Cognition and memory tests are often used for diagnosis, but their usefulness is limited because they require researchers and doctors to make clinical determinations about underlying pathology based on symptoms. And because cognition can remain stable for months or years and vary widely between patients based on their individual experiences, it is not reliable as the only outcome measure in most early-stage clinical trials. Response and monitoring biomarkers for specific biological targets are preferred because they can provide quick answers on whether a therapy is working and reduce the length (and cost) of phase 1 and 2 trials. In large phase 3 trials, which last longer, cognition is a more common outcome measure. 

What Biomarkers Do We Need?

One of the biggest challenges facing physicians and researchers is the lack of qualified biomarkers for Alzheimer’s disease. Response and monitoring biomarkers are needed for use in clinical trials of innovative new drugs. As new targets emerge and drugs are developed and tested in human clinical trials, researchers need to know whether the drug reaches its intended target and how it is affecting patients. Too often, researchers are left to infer results using biomarkers that measure something “downstream,” or indirectly affected by, the target. For example, patient response to a drug intended to regenerate neurons lost to disease is measured using a hippocampal volume MRI. The theory is that new neurons will inevitably result in more visible brain tissue detectable by an MRI. But the researcher can’t know exactly how the drug is affecting individual neurons in a living patient’s brain because no validated response biomarker exists (several are, however, in development).

We also need more diagnostic tools. The beta-amyloid PET scans are useful, but they aren’t definitive. And while they are designed for Alzheimer’s disease, they don’t give a complete picture of the other underlying causes of the disease. Misdiagnosis and underdiagnosis are common across neurodegenerative diseases—including Parkinson’s, ALS, Huntington’s, frontotemporal dementia, dementia with Lewy bodies, primary progressive aphasia, and more—because of the lack of accurate biomarkers. PET scans are also expensive, limiting their widespread use. Less expensive tests—including blood and CSF markers—would allow doctors to more frequently screen patients for neurodegenerative diseases. Ideally, such tests would identify a disease in its early stages, before patients develop symptoms of dementia. This would enable both prevention and treatment. To this end, we are currently funding three teams working to develop blood tests for Alzheimer’s, two working on CSF tests for types of FTD, and another working on a CSF test for microRNAs.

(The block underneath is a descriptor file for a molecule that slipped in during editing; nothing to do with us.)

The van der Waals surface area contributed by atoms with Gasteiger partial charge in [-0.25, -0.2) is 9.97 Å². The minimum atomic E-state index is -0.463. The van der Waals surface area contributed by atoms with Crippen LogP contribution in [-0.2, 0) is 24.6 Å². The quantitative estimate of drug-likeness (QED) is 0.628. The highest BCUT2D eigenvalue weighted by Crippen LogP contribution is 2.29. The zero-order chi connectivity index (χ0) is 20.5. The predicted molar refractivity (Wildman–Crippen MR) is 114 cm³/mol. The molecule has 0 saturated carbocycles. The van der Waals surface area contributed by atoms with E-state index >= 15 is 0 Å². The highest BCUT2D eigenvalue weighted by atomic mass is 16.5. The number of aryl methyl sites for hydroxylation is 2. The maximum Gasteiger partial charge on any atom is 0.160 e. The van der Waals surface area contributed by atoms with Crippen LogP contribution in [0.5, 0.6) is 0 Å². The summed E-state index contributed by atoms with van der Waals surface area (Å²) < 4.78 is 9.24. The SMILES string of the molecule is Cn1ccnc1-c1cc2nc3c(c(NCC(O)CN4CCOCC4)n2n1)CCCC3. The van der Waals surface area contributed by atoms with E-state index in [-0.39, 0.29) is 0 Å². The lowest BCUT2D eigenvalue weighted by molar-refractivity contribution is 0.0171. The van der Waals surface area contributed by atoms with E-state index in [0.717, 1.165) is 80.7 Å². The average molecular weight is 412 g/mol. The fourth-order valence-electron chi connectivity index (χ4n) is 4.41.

The ADDF supported the early development of the Amyvid™ amyloid PET scan. Recognizing the power of neuroimaging, the ADDF has continued to expand our funding in this area. In keeping with our mission to find cures for dementias other than Alzheimer’s, we are funding neuroimaging projects for FTD and chronic traumatic encephalopathy (CTE). We are also funding the development of PET ligands to detect tau and epigenetic changes in the brain, and an MRI method for detecting beta-amyloid.

Over a decade ago, Columbia University professor Dr. Richard Mayeux wrote: “Biomarkers will . . . provide a dynamic and powerful approach to understanding the spectrum of neurological disease.” We agree and add that they will also enable us to prevent and treat it.